Alive, Miss Emily had been a tradition, a duty, and a care; a sort of hereditary obligation upon the town, dating from that day in 1894 when Colonel Sartoris, the mayor -- he who fathered the edict that no Negro woman should appear on the streets without an apron -- remitted her taxes, the dispensation dating from the death of her father on into perpetuity. Not that Miss Emily would have accepted charity. Colonel Sartoris invented an involved tale to the effect that Miss Emily's father had loaned money to the town, which the town, as a matter of business, preferred this way of repaying. Only a man of Colonel Sartoris' generation and thought could have invented it, and only a woman could have believed it. ["A Rose for Emily"]
The river that moves the present into the past flows in two streams, as Faulkner knew.

To Colonel Sartoris, to Miss Emily, to the Confederate veterans who stood at her funeral, the past was "a huge meadow which no winter ever quite touches, divided from them now by the narrow bottleneck of the most recent decade of years." Traditional, magical, and (perhaps) Southern. But I, being modern and Yankee, do not find this. Time is a "mechanical progression," linear, and the past is only a "diminishing road."

Yet there is magic in it, too.

Jack Finney's "Time and Again" is my favorite time travel novel, but I haven't read many of them, and I read this one under conditions -- living alone in a small house in a cold woods -- ideal for letting imaginative fiction bloom.

In the book, a man from the present takes part in a government experiment to send him to 1882. But while reading it I bumped into little surprises -- references to car models, or Martin Luther King or the Cold War or dress styles -- that made me remember the book is no longer set in the present. It was published in 1970, and the setting of it (the "present day" parts) feels more like 1965.

Which makes it doubly rich to read now. When you open the book, you're doing the magic that the book is written to describe; you're entering into a definite moment in the past, visiting and moving among people (characters) who talk and act, unawares that they are being observed by someone from a future generation.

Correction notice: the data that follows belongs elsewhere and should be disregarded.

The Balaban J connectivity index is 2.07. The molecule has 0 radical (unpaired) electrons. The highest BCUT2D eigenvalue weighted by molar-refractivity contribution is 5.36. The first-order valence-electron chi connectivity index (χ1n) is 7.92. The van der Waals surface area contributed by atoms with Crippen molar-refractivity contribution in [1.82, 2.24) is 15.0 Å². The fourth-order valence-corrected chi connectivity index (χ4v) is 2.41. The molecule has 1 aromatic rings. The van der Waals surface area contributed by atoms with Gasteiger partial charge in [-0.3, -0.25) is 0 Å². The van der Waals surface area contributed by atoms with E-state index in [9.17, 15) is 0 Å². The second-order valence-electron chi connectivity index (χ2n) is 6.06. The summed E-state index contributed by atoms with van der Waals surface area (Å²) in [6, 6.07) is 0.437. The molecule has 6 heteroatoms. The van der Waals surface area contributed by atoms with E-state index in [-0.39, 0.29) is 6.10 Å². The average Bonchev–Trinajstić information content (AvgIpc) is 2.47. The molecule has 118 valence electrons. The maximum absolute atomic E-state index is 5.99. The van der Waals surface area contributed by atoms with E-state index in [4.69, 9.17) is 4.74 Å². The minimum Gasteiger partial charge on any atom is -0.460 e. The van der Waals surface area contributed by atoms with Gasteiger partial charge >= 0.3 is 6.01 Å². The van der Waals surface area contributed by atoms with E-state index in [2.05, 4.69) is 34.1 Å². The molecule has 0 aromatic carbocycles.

Then I think: 1882 was not the same thing in 1965 that it is today. I think the author chose his time distance with deliberation. (It also matters to the plot.) I think Finney wanted a distance that was just far back enough to be strange, but close enough to be essentially recognizable. The distance he chose was one that, if you look at it through half-closed eyes, would not be shockingly different from the present. But that made the strangeness of that past -- not what's different from here and now, but what's absent -- all the more jarring.

So 1886 to 1965 is like, what? like 1922 is to today. People still alive (and active) were born in 1922; that's no longer true of 1882. You might find a 1922 penny in your change at the coffee shop, and it would be an oddity, not an astonishing antique find like an Indian Head cent from 1882 would be. My grandparents, when they moved to Florida in the early 1960s still would get Indian Head cents in change at the grocery.

My first car was a 1965 Buick. A 1965 Buick when I got mine, in 1980, is not the same thing as a 1965 Buick would be today. My car was an old beater, not classic or vintage.

You could compare it to a 1990 car today, but it wouldn't be the same, because the barrier of years between included the gas crisis, which made something special out of battle cruisers like mine, with steering wheels the size of a large pizza and tanks you had to fill with leaded. You flicked on the high beams by stepping on a button on the floor with your left foot. Damn, I loved that car. The Degree of Strangeness is different than the number of calendar years.